On February 3rd, the Boston Lyric Opera inaugurated its Opera Annex series with a remarkable production of Benjamin Britten’s The Turn of the Screw. Based on the book by Henry James, with a libretto by Myfanwy Piper, it is one of Britten’s most fascinatingly complex scores. Yet it is also strangely direct and haunting, in large part, because of its sparseness. A chamber opera, it features only six characters (plus a fleetingly used narrator) and 13 instrumentalists. Though Britten had an uncanny ability to make a small ensemble sound huge, it is a skill that he rarely calls upon in this work. Instead, the textures tend to be spare, conjuring the ghostly, lonely images that are so much a part of this Gothic tale.
The performance took place at the Park Plaza Castle in Boston’s South End, and one can hardly imagine a more evocative setting. The building’s architecture, which lives up to its “castle” designation, arouses a sense of shadowy emptiness. Inside, behind heavy wooden doors, is a cavernous, brick- and iron-wrought space like the ghostly shell of a 19th-century train station. The BLO set-designers worked dark wonders with this space, erecting large, fortress-like tiers of risers from which the sizeable audience could clearly see and hear the gloomy story that unfolds.
For the most part, the stage and sets were appropriately chilling in their simplicity. A long runway stretched from stage right to a larger, trapezoidal section stage left. On this section were two chairs and a desk that, aside from a handful of small props, were the only objects there. The instrumental ensemble was placed behind the runway, effectively integrating it into the dramatic atmosphere. Above it, however, was the one troublesome aspect to the set design: a large screen on which, throughout the opera, were projected silent, live-action, vignettes of the characters engaged in mundane off-stage activities. It was a constant source of distraction—not to mention an unnecessary departure from the libretto—and was just too busy for the dim bareness of the place, itself perhaps the most compelling part of staging.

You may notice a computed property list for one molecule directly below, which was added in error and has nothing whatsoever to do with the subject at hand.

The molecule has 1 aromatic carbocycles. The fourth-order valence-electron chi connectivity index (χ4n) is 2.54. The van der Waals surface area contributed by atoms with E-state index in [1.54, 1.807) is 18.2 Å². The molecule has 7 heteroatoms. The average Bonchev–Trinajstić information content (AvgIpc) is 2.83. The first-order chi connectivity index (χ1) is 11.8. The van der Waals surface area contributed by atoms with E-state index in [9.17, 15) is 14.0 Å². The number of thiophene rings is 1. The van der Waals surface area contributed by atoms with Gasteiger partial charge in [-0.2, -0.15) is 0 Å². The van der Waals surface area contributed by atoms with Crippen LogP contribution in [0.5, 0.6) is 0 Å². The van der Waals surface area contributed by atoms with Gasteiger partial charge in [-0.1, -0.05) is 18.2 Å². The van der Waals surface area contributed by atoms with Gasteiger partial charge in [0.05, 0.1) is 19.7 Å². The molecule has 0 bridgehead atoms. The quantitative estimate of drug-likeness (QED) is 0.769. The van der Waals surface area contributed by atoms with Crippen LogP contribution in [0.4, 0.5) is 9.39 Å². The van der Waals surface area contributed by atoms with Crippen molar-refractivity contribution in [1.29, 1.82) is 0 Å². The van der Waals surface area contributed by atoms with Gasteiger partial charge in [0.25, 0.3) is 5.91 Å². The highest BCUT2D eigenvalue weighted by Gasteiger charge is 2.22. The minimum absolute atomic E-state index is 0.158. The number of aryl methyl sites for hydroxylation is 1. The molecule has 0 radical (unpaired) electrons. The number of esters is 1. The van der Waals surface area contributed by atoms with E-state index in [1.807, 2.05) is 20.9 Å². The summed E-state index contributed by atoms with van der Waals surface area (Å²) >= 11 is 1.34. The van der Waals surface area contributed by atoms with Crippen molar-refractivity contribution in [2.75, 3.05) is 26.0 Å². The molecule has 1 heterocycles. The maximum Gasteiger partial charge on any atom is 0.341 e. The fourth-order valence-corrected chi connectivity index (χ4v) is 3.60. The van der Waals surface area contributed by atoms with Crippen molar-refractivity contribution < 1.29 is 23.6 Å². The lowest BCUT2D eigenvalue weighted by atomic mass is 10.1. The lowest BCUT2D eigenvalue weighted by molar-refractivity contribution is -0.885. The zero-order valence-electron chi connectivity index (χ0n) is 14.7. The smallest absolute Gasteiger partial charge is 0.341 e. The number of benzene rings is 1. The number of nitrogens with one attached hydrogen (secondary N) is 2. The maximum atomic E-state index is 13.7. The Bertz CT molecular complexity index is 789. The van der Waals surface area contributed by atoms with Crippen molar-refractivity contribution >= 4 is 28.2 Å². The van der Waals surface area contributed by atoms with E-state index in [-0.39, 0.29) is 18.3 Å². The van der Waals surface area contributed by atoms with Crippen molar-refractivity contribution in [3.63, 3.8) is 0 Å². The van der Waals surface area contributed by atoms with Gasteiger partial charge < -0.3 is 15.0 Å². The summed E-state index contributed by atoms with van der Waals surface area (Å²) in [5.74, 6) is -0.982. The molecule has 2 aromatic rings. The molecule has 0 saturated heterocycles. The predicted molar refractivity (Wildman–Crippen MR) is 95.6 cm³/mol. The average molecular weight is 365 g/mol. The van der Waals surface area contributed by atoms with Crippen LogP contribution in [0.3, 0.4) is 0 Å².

Fortunately, the onstage performances were engrossing enough to overshadow any distractions. Most notable among the cast were soprano Emily Pulley and tenor Vale Rideout. In the central role of the Governess, Pulley was able to brilliantly deliver the depth and breadth of the character’s journey from innocence, through fear, defiance, and desperation, to sad acceptance. The emotional course of the entire opera moves with that of the Governess, and Pulley’s mastery of the role gave the work the dimension it demands. Rideout, in the role of the ghost Peter Quint, was equally mesmerizing. Though somewhat stilted in his acting, he made up for it vocally with a seductiveness that was both eerie and forceful, allowing him to make the most of the mono-dimensional yet disturbingly enticing character.
The role of Miles, the young boy in the story, is impossibly difficult to capture fully by an age-appropriate performer. It calls for a bizarre mixture of childhood innocence, inappropriate maturity born of possession, occasional boredom, and outright fear. Given the challenges—which would be daunting even to an adult—13-year old Aidan Gent carried the part admirably. His voice was steady yet aptly boyish, and his stage presence was confident.
Miles’s sister Flora was sung by soprano Kathryn Skemp with great energy and a bright, clear voice that was far too adult sounding for the role of a young girl. As such, she blended very well with the other women on stage, but almost always overpowered Gent when they were singing together. Joyce Castle was vocally solid and dramatically engaging as Mrs. Grose, though she played the part perhaps a bit too dodderingly. And though the rich, powerful voice of Rebecca Nash, who sang the role of the other spirit, Miss Jessel, made it difficult for her to match Rideout’s spooky alluringness, it did evoke an unexpected and moving sorrowfulness.
Conductor Andrew Bisantz led the small group of instrumentalists with skill and an impeccable ear for balance. He seemed content to play a supporting role, letting the singers carry the bulk of the musical drama; a good decision, given the nature of this work. In those instances when the players were the focal point, especially the interludes that fall between each scene, the musicianship was effective and inspired.
Under its new management, the BLO “hopes to take opera in Boston to a new level.” With this production, it is well on its way.
See related article here.